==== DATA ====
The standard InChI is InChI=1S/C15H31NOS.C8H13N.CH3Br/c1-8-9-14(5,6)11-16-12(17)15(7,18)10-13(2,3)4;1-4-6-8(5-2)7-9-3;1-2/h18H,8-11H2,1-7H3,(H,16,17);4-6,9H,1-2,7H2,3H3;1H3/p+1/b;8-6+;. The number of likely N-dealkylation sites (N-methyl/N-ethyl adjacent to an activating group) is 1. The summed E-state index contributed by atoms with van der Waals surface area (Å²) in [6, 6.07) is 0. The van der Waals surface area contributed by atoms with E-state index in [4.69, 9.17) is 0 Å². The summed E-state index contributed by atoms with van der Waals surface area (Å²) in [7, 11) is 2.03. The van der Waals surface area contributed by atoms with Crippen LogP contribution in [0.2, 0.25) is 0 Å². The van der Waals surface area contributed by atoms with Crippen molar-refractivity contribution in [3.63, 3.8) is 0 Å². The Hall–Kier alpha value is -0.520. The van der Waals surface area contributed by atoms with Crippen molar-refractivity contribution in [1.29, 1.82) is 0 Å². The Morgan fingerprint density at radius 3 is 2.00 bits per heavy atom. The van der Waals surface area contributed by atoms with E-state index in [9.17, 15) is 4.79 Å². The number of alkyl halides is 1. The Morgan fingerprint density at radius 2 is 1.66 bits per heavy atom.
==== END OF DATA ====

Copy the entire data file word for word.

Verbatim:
The standard InChI is InChI=1S/C15H31NOS.C8H13N.CH3Br/c1-8-9-14(5,6)11-16-12(17)15(7,18)10-13(2,3)4;1-4-6-8(5-2)7-9-3;1-2/h18H,8-11H2,1-7H3,(H,16,17);4-6,9H,1-2,7H2,3H3;1H3/p+1/b;8-6+;. The number of likely N-dealkylation sites (N-methyl/N-ethyl adjacent to an activating group) is 1. The summed E-state index contributed by atoms with van der Waals surface area (Å²) in [6, 6.07) is 0. The van der Waals surface area contributed by atoms with E-state index in [4.69, 9.17) is 0 Å². The summed E-state index contributed by atoms with van der Waals surface area (Å²) in [7, 11) is 2.03. The van der Waals surface area contributed by atoms with Crippen LogP contribution in [0.2, 0.25) is 0 Å². The van der Waals surface area contributed by atoms with Crippen molar-refractivity contribution in [3.63, 3.8) is 0 Å². The Hall–Kier alpha value is -0.520. The van der Waals surface area contributed by atoms with Crippen molar-refractivity contribution in [1.29, 1.82) is 0 Å². The Morgan fingerprint density at radius 3 is 2.00 bits per heavy atom. The van der Waals surface area contributed by atoms with E-state index in [9.17, 15) is 4.79 Å². The number of alkyl halides is 1. The Morgan fingerprint density at radius 2 is 1.66 bits per heavy atom.